Environment: The mythic monsters presented here list the same environment as the non-mythic version of the creature—by default, mythic trolls prefer cold mountains like common trolls do, and mythic owlbears prefer temperate forests like common owlbears do. Of course, you can change the environment of a mythic monster to anything appropriate for your campaign, especially if the mythic monster is unique. For example, if you want the one mythic hydra in your world to live in the desert instead of in marshes like non-mythic hydras, that change serves to make the mythic hydra even more unusual and iconic.
Organization: The mythic monsters presented here list the same information on organization as the non-mythic versions of the creatures. These stat blocks make no assumptions about the uniqueness or rarity of these mythic monsters in your campaign. This allows you to adapt existing encounters in printed adventures to a mythic campaign by replacing one, some, or all non-mythic creatures in a specific encounter with their mythic equivalents. For example, to challenge a group of mythic PCs in an adventure featuring an encounter with six trolls, you could replace any number of those trolls with mythic trolls—perhaps just the leader is a mythic troll, creating a slightly more difficult encounter, or perhaps all of them are mythic, resulting in a much harder challenge.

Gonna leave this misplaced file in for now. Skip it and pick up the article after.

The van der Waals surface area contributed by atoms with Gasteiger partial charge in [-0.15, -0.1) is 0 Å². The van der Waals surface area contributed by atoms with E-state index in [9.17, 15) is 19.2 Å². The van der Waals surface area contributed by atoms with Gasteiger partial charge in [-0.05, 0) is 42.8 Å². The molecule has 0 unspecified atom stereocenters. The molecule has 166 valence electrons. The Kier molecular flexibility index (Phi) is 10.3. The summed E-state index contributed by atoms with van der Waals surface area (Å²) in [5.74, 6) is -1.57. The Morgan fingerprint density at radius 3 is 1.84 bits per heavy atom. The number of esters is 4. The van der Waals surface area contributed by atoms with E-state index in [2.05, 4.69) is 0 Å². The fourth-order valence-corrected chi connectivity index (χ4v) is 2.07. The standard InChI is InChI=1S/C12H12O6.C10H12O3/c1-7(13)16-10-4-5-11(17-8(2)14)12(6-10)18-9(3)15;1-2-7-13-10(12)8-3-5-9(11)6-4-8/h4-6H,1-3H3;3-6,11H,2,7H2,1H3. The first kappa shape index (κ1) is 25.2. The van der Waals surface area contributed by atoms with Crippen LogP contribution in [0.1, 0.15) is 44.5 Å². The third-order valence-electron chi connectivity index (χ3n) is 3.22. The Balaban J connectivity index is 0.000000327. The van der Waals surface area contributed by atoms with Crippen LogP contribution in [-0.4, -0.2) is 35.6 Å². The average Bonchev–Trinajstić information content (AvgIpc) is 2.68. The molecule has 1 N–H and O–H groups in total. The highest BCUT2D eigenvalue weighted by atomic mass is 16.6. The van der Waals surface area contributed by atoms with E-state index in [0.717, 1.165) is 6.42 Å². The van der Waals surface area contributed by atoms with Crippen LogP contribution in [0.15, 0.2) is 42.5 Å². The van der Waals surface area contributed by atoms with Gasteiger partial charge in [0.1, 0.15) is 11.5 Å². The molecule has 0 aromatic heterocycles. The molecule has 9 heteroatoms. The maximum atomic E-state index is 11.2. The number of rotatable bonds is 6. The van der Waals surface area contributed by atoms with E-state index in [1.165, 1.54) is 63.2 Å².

Treasure: Most of the mythic monsters presented here use the same treasure notation as their non-mythic counterparts. For example, trolls have standard treasure, so mythic trolls also have standard treasure. However, a mythic monster’s CR will be higher than its non-mythic equivalent, so when awarding treasure you should account for the CR increase and adjust the monster’s treasure accordingly. A mythic troll encountered with non-mythic trolls should have slightly better treasure because of its higher CR (just as a fiendish troll encountered with a gang of normal trolls should have better treasure). If a monster normally has NPC-type treasure (like an ogre does), the mythic version of that monster usually has better treasure than its non-mythic counterparts, since its CR is higher.
Mythic monsters—especially intelligent ones—may be more likely to use magical treasures found in their lairs, perhaps out of some instinctive cunning about the item or because the item was given to the monster by the entity that granted the monster its mythic power. For example, a mythic hydra with an amulet of mighty fists +1 in its treasure hoard could be a sacred guardian created by the god of snakes, and the amulet could have been granted to the hydra by the god, giving the creature the full benefit of the item.
Special Abilities: These monsters include descriptions of the non-mythic monster’s special abilities, so you don’t need to reference the non-mythic monster in another book to use the mythic monster. In some cases, these descriptions are simplified or shortened to make room for the mythic monster’s new abilities. If you have questions about how a monster’s special ability works, refer to the full text of the non-mythic monster’s original description.